Jewish Journal


October 9, 2009

The Emet Factor: Blatant Lies and Brutal Honesty


Lying Thermometer (Jinsider.com)

Lying Thermometer (Jinsider.com)

There is something especially disturbing about pathological lying. To look someone in the eye and know they are telling a blatant falsehood breaks the social structures that make our society work. So when Iranian President Mahmoud Ahmadinejad sat down with Larry King recently, looked him in the eye, and said he had “academic ques-tions” about the existence of the Holocaust, it was very difficult not to get angry.

Yet while Ahmadinejad may represent absolute un-truth, absolute truth isn’t always the perfect answer. Ricky Gervais’ new film, “The Invention of Lying” – about a world where lying doesn’t exist – in-vestigates that point. Brutal honesty can be brutal, and not all lies are toxic. Some can even be civil and altruistic.

Deception is all around us – from government spin to advertising to social relationships based on little white lies. How can we best sort the acceptable from the unacceptable? To put this in perspective, JIn-sider’s own “Truthers” created the Emet-ometer (see image) to better understand the black, white and gray of truth in our world.

Rabbi Telushkin: Insights from Jewish Wisdom

There are many acts prohibited in the Torah: for example, we are forbidden to steal or cheat (Leviticus 19:11), commit adultery (Exodus 20:13), or take advan-tage of the blind (Leviticus 19:14). But falsehood is the only sin that the Torah commands people to avoid actively: “Stay far away from falsehood” (Exodus 23:7). Having said that, Jewish law is not absolutist on this issue, and if you look at the Bible and the Talmud, you can find a number of instances in which Jewish laws permit one to be untruthful. Here are a few examples:

Most obviously, you are permitted to lie to save a life, your own or somebody else’s. The midwives in Exodus who saved the Israelite ba-bies from Pharaoh’s murderous decree lie to Pharaoh, and make him think they wanted to carry out his order; only the Israelite women gave birth too quickly. The Bible makes it clear God regarded them as righteous, heroic and deserving of reward (Exodus 1:15-22). It is also permitted to lie to robbers. The Mishnah rules that a farmer may vow to robbers that the material or produce they are demanding from him “belongs to the royal house, even if it does not” in order to make them afraid to take it (Nedarim 3:4).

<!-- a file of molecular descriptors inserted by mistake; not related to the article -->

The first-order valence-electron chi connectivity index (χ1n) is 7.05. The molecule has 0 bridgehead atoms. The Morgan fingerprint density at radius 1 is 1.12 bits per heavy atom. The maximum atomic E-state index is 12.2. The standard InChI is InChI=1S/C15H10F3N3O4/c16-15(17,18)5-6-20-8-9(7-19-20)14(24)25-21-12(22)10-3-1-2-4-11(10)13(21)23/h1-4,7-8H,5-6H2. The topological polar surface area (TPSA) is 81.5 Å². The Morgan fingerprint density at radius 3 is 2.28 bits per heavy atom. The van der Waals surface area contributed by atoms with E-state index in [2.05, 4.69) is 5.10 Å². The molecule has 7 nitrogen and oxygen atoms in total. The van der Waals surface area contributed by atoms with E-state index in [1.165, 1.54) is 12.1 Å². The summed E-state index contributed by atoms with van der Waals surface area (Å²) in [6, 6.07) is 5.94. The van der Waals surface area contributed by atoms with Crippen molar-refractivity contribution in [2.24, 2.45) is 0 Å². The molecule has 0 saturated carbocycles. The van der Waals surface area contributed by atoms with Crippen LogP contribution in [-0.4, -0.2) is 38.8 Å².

It is permitted to speak untruthfully to avoid gratuitously hurting a person’s feelings. The Talmud records a debate between the Schools of Hillel and Shammai over the words to be sung at a wedding. The School of Hillel rules that all brides are to be described as beautiful and graceful, while the School of Shammai forbids doing so, except if the bride truly is beautiful (Ketubot 16b-17a). The Shulchan Aruch rules in accordance with the House of Hillel—every bride is to be described as beautiful, “even if she is not…” (Even Ha-Ezer 65:1). In English, as noted earlier, we have the expression “to be brutally hon-est.” If being honest means that you have to be “brutal,” then you should reconsider your words.

Rabbi Joseph Telushkin is the author of “A Code of Jewish Ethics:  Vol. 1: You Shall be Holy” from which the above material is drawn. Send honest reactions to .(JavaScript must be enabled to view this email address)

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